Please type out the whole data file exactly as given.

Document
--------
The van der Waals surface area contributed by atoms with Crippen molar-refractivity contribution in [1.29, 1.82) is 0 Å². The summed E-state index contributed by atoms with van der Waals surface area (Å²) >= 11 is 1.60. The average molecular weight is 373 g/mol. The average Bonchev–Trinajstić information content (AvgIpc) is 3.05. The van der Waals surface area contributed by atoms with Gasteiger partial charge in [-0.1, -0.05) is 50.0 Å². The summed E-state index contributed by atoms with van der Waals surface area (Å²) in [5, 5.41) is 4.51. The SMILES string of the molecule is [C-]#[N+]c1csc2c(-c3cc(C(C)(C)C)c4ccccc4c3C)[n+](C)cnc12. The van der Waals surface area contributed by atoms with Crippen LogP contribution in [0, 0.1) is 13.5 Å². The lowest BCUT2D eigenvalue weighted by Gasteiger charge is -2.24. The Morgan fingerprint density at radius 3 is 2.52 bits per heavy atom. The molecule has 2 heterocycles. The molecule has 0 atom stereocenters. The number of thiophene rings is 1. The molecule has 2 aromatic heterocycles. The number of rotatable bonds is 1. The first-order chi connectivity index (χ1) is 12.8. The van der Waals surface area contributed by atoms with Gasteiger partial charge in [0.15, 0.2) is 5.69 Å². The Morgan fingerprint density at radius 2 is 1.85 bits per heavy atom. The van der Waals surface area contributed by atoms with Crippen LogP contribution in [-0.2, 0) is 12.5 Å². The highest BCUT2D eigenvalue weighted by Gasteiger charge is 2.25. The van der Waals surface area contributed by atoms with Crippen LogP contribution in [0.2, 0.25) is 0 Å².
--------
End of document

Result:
The van der Waals surface area contributed by atoms with Crippen molar-refractivity contribution in [1.29, 1.82) is 0 Å². The summed E-state index contributed by atoms with van der Waals surface area (Å²) >= 11 is 1.60. The average molecular weight is 373 g/mol. The average Bonchev–Trinajstić information content (AvgIpc) is 3.05. The van der Waals surface area contributed by atoms with Gasteiger partial charge in [-0.1, -0.05) is 50.0 Å². The summed E-state index contributed by atoms with van der Waals surface area (Å²) in [5, 5.41) is 4.51. The SMILES string of the molecule is [C-]#[N+]c1csc2c(-c3cc(C(C)(C)C)c4ccccc4c3C)[n+](C)cnc12. The van der Waals surface area contributed by atoms with Crippen LogP contribution in [0, 0.1) is 13.5 Å². The lowest BCUT2D eigenvalue weighted by Gasteiger charge is -2.24. The Morgan fingerprint density at radius 3 is 2.52 bits per heavy atom. The molecule has 2 heterocycles. The molecule has 0 atom stereocenters. The number of thiophene rings is 1. The molecule has 2 aromatic heterocycles. The number of rotatable bonds is 1. The first-order chi connectivity index (χ1) is 12.8. The van der Waals surface area contributed by atoms with Gasteiger partial charge in [0.15, 0.2) is 5.69 Å². The Morgan fingerprint density at radius 2 is 1.85 bits per heavy atom. The van der Waals surface area contributed by atoms with Crippen LogP contribution in [-0.2, 0) is 12.5 Å². The highest BCUT2D eigenvalue weighted by Gasteiger charge is 2.25. The van der Waals surface area contributed by atoms with Crippen LogP contribution in [0.2, 0.25) is 0 Å².